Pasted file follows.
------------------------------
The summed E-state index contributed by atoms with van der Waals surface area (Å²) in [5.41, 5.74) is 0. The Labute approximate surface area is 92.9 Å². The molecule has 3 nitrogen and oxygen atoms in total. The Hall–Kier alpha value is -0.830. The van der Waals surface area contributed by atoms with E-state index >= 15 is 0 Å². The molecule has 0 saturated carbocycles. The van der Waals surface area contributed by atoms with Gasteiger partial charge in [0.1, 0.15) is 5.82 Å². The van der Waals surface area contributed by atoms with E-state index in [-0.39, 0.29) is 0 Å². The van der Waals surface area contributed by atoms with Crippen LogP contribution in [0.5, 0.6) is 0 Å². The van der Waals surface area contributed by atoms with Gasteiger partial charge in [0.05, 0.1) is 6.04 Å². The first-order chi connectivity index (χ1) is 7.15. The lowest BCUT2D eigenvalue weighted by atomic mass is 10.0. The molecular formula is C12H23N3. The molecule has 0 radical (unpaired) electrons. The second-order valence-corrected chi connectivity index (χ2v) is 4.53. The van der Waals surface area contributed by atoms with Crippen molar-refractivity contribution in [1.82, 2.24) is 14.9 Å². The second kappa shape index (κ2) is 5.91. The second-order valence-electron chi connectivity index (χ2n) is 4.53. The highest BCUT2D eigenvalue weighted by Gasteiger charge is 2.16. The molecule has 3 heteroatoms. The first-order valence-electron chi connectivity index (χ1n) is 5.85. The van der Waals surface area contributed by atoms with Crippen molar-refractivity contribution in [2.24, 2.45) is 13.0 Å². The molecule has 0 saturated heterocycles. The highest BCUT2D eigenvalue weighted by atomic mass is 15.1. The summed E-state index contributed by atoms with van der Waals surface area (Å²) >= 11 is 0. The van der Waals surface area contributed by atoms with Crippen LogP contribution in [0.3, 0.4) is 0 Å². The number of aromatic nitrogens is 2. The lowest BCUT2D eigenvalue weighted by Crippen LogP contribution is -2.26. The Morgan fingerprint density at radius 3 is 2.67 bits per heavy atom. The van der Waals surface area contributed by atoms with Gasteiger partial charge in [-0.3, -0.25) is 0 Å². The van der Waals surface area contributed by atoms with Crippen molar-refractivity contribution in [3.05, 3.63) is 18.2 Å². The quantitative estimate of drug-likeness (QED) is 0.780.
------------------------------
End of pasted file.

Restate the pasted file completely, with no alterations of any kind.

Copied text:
The summed E-state index contributed by atoms with van der Waals surface area (Å²) in [5.41, 5.74) is 0. The Labute approximate surface area is 92.9 Å². The molecule has 3 nitrogen and oxygen atoms in total. The Hall–Kier alpha value is -0.830. The van der Waals surface area contributed by atoms with E-state index >= 15 is 0 Å². The molecule has 0 saturated carbocycles. The van der Waals surface area contributed by atoms with Gasteiger partial charge in [0.1, 0.15) is 5.82 Å². The van der Waals surface area contributed by atoms with E-state index in [-0.39, 0.29) is 0 Å². The van der Waals surface area contributed by atoms with Crippen LogP contribution in [0.5, 0.6) is 0 Å². The van der Waals surface area contributed by atoms with Gasteiger partial charge in [0.05, 0.1) is 6.04 Å². The first-order chi connectivity index (χ1) is 7.15. The lowest BCUT2D eigenvalue weighted by atomic mass is 10.0. The molecular formula is C12H23N3. The molecule has 0 radical (unpaired) electrons. The second-order valence-corrected chi connectivity index (χ2v) is 4.53. The van der Waals surface area contributed by atoms with Crippen molar-refractivity contribution in [1.82, 2.24) is 14.9 Å². The second kappa shape index (κ2) is 5.91. The second-order valence-electron chi connectivity index (χ2n) is 4.53. The highest BCUT2D eigenvalue weighted by Gasteiger charge is 2.16. The molecule has 3 heteroatoms. The first-order valence-electron chi connectivity index (χ1n) is 5.85. The van der Waals surface area contributed by atoms with Crippen molar-refractivity contribution in [2.24, 2.45) is 13.0 Å². The molecule has 0 saturated heterocycles. The highest BCUT2D eigenvalue weighted by atomic mass is 15.1. The summed E-state index contributed by atoms with van der Waals surface area (Å²) >= 11 is 0. The van der Waals surface area contributed by atoms with Crippen LogP contribution in [0.3, 0.4) is 0 Å². The number of aromatic nitrogens is 2. The lowest BCUT2D eigenvalue weighted by Crippen LogP contribution is -2.26. The Morgan fingerprint density at radius 3 is 2.67 bits per heavy atom. The van der Waals surface area contributed by atoms with Gasteiger partial charge in [-0.3, -0.25) is 0 Å². The van der Waals surface area contributed by atoms with Crippen molar-refractivity contribution in [3.05, 3.63) is 18.2 Å². The quantitative estimate of drug-likeness (QED) is 0.780.